Amid calls from Capitol Hill and efforts by FCC chair Ajit Pai to end the "scourge" of unwanted robocalls, Republican FCC commissioner Michael O'Rielly is calling for a more measured approach that does not stigmatize robocalls in general.
In his prepared testimony for an FCC oversight hearing in the House Communications Subcommittee, O'Rielly talked about a "surge" rather than a "scourge."
He signaled the FCC was right to try and weed out the bad apples, but suggested it should not be clear-cutting the orchard.
He called it important to take a "careful and nuanced" approach." Not all robocalls are illegal or scams, "and we must be precise in describing the actual problem at issue," he told the legislators, to whom he gave props for engaging in "careful rhetoric" in a recent robocall hearing, where the subcommittee considered half a dozen bills related to robocalls.
"Many honest, legitimate businesses use automatic dialing technologies to communicate needed information to their customers and doing so is perfectly within the scope and intent of the TCPA [Telephone Consumer Protection Act]," he said. "These legal and legitimate calls and texts share no part in the true robocall problem facing the nation’s communications networks."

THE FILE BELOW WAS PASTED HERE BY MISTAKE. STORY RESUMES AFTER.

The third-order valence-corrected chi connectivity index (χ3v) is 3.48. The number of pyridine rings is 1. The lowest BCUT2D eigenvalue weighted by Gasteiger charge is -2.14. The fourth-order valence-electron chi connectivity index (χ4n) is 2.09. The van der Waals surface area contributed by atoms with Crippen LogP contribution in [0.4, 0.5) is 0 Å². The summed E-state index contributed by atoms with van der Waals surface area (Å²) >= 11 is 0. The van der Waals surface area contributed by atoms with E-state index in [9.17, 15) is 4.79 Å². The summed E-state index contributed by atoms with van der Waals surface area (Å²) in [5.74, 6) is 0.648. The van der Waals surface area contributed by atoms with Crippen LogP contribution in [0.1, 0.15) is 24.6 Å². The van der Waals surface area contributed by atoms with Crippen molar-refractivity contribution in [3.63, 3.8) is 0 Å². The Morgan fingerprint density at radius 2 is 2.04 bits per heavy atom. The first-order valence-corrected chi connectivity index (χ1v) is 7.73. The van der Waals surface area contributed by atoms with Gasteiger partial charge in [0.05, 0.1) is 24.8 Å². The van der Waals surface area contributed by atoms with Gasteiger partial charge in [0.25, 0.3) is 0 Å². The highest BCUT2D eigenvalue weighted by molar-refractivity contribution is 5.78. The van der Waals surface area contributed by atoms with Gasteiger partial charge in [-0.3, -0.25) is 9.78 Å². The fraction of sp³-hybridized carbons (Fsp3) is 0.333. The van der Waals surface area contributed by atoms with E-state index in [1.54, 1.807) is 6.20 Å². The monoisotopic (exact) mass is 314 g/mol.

He said whatever the Congress or FCC does, it should not expose legitimate robocallers to "potentially crippling legal risk."
O'Rielly has been a voice for not throwing the robocall baby out with the scammers' bathwater throughout his tenure and as the FCC under Pai has increasingly focused on the issue.
He said that "an aggressive few TCPA lawyers have taken advantage of the previous FCC’s expansive and unclear rules to obtain unfair judgments and extract enormous, disproportionate settlements from businesses in virtually all industries," and that "this trend continues."
He said he would welcome any help from Congress to codify a "clearer" approach to winnowing out the bad apples.